A new study suggesting that men and women are affected differently by sleep disorders could have a significant impact on the current Medical Benefits Scheme (MBS) review in relation to Medicare funding availability for sleep tests.
The research co-authored by Gold Coast-based ENT specialist and Bond University Associate Professor John Malouf and research associate, Allegra Boccabella, shows that women suffering from Obstructive Sleep Apnoea (OSA) are more likely than men to present with more severe symptoms of depression and trouble sleeping at night.
“Where men usually present with more obvious symptoms such as snoring, daytime sleepiness and a temporary suspension of breathing or ‘apnoea’ witnessed by their partner, women are more affected by the burdens of their symptoms,” said Dr Malouf.
“As such, they may present to their General Practitioner with issues such as depression, difficulty concentrating, forgetfulness or fatigue and general tiredness.”
Recently published in the American Academy of Sleep Medicine’s peer-reviewed Journal of Clinical Sleep Medicine, the research involved a retrospective clinical audit of 744 patients who received sleep-related healthcare from their GP. Patients completed a variety of sleep-related questionnaires including the Epworth Sleepiness Scale, the Snoring Severity Scale and the Functional Outcomes of Sleep Questionnaire 10.
“What was surprising about the results was that, while men and women tend to present at a similar age, their symptoms and the effect on their lives differed markedly,” said Dr Malouf.
In the MBS Review report currently under consideration by the Federal Government, changes have been recommended to the entry criteria for sleep studies, making them harder to obtain.
“The new criteria proposed by the Review panel is based on the more widely recognised ‘male’ symptoms,” said Dr Malouf.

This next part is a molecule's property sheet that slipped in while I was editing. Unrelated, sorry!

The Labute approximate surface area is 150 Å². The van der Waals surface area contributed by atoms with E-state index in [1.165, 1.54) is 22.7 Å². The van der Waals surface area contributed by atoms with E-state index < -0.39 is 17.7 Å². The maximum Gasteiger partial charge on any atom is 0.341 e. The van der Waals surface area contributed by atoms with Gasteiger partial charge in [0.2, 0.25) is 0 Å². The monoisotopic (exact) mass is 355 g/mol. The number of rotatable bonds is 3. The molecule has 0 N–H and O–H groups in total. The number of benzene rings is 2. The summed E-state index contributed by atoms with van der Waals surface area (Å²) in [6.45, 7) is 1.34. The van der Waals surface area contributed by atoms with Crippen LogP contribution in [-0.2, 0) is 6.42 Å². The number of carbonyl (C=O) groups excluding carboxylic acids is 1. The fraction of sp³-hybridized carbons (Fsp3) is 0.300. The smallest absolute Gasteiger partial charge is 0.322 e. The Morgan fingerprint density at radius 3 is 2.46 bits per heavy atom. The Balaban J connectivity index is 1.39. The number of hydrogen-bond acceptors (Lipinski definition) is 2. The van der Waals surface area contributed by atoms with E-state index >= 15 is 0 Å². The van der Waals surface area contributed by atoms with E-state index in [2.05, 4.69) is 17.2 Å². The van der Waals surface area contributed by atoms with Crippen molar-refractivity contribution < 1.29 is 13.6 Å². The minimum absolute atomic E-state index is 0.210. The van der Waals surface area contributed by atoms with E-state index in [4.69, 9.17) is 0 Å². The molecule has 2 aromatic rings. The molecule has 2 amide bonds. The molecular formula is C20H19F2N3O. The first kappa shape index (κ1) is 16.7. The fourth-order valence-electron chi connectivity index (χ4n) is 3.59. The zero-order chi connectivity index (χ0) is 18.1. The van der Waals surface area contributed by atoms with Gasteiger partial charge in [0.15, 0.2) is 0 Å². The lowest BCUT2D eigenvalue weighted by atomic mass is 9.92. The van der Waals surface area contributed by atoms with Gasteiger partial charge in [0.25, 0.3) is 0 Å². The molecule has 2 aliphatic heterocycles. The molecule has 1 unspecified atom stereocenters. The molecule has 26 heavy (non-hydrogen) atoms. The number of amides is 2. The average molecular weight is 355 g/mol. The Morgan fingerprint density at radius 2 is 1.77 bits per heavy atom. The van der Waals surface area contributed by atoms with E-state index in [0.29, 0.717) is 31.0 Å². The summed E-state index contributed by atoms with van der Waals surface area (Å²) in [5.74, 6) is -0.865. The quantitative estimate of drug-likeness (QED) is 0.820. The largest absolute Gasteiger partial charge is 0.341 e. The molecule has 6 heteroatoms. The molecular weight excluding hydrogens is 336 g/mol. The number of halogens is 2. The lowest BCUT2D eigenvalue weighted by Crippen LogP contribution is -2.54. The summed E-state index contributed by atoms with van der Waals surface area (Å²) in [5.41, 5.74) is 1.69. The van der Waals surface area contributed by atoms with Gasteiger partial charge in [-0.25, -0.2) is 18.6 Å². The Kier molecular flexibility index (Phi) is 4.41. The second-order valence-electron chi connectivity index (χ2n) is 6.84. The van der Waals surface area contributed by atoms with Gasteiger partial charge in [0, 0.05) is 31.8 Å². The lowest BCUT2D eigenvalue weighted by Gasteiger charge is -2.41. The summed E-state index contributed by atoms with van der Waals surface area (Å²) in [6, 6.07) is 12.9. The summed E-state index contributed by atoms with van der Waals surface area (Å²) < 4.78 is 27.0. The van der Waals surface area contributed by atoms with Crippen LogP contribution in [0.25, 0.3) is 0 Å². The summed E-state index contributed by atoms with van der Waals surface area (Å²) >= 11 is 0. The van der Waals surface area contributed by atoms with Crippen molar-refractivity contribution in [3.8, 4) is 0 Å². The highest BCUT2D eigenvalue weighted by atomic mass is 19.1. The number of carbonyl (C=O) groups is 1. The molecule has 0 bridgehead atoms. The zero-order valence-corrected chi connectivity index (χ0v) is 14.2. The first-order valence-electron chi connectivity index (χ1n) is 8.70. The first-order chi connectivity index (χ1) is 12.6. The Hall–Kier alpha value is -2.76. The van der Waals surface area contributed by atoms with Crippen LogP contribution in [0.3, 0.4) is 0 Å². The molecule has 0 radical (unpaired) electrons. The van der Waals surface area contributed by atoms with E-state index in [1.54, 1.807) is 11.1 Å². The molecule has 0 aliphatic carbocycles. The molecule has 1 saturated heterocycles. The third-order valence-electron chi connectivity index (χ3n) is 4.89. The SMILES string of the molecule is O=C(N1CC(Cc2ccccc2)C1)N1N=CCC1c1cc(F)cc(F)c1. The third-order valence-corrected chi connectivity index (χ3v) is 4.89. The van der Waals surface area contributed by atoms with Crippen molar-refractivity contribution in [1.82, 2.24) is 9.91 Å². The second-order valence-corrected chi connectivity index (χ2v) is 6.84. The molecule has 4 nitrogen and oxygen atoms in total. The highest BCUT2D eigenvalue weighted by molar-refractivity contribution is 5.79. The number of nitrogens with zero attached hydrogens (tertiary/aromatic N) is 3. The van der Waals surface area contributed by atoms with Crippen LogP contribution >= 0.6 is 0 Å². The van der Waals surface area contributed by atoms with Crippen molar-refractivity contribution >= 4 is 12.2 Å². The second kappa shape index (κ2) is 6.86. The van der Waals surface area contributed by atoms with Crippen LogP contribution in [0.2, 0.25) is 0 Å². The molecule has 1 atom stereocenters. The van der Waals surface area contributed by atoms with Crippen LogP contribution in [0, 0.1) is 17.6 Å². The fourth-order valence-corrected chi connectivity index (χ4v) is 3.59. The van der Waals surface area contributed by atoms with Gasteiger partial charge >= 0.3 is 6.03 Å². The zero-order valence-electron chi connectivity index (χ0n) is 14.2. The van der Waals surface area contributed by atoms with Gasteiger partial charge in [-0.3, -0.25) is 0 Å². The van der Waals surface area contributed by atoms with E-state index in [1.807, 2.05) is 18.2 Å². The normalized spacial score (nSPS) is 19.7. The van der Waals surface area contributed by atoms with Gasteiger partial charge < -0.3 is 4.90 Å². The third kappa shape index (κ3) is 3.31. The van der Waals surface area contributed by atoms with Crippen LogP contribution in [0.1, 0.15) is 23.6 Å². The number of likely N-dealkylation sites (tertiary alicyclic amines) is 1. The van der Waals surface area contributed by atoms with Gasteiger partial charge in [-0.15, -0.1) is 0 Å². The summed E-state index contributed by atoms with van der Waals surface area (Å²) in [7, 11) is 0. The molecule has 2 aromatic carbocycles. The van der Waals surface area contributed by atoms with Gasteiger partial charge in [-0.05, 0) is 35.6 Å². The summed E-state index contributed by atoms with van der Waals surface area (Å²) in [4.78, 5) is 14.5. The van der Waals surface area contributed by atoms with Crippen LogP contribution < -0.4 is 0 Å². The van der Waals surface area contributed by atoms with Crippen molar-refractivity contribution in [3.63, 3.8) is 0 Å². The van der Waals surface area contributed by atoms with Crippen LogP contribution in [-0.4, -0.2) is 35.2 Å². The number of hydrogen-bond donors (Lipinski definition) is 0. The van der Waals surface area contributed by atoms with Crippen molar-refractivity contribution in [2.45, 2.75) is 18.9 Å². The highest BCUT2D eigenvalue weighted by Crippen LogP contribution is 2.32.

“If these changes are legislated, women are far more likely to be excluded from being able to undergo a Medicare-funded sleep study.
“In a separate analysis, we applied the proposed new criteria to 2,000 consecutive patients and found that 1,700 would be automatically excluded from a Medicare-funded sleep test. Of those 1,700, more than half had moderate or severe OSA.
“What is of grave concern is that the new ‘male focused’ criteria, if legislated, would exclude 94% of women presenting to GPs for their sleep health from being able to access a Medicare rebated study.”
According to Dr Malouf, the irony of the new MBS-suggested criteria is that Medicare-funded sleep tests would be allowed for patients with obvious OSA symptoms who probably don’t need such a sophisticated and expensive test to diagnose the condition.
“It could be argued that these more complex tests should be reserved for a group whose diagnosis is more in doubt,” he said.
“If the government were prepared to rebate a lower level test for the obvious sufferers and be more analytical in their approach to funding more complex tests, good medicine and fiscal responsibility would be simultaneously preserved.”
A sufferer of OSA himself, Dr Malouf is the founder of SleepGP – a medical education provider that offers specialised sleep medicine training to GPs.
“Identifying potential OSA patients usually falls to GPs, based on a range of symptoms which could include seemingly unrelated issues such as insomnia and motor vehicle accidents.
“It is estimated that 1.5 million Australians suffer from sleep disorders, with a large proportion going undiagnosed.
“When you consider that almost 70% of stroke victims have OSA and that OSA sufferers are seven times more likely to have a car accident, it is critically important that we improve that diagnostic rate.
“Understanding that men and women are likely to present with different symptoms will help GPs identify female OSA sufferers even though they might not be snorers, have witnessed apnoeas or suffer from daytime sleepiness to the same degree.”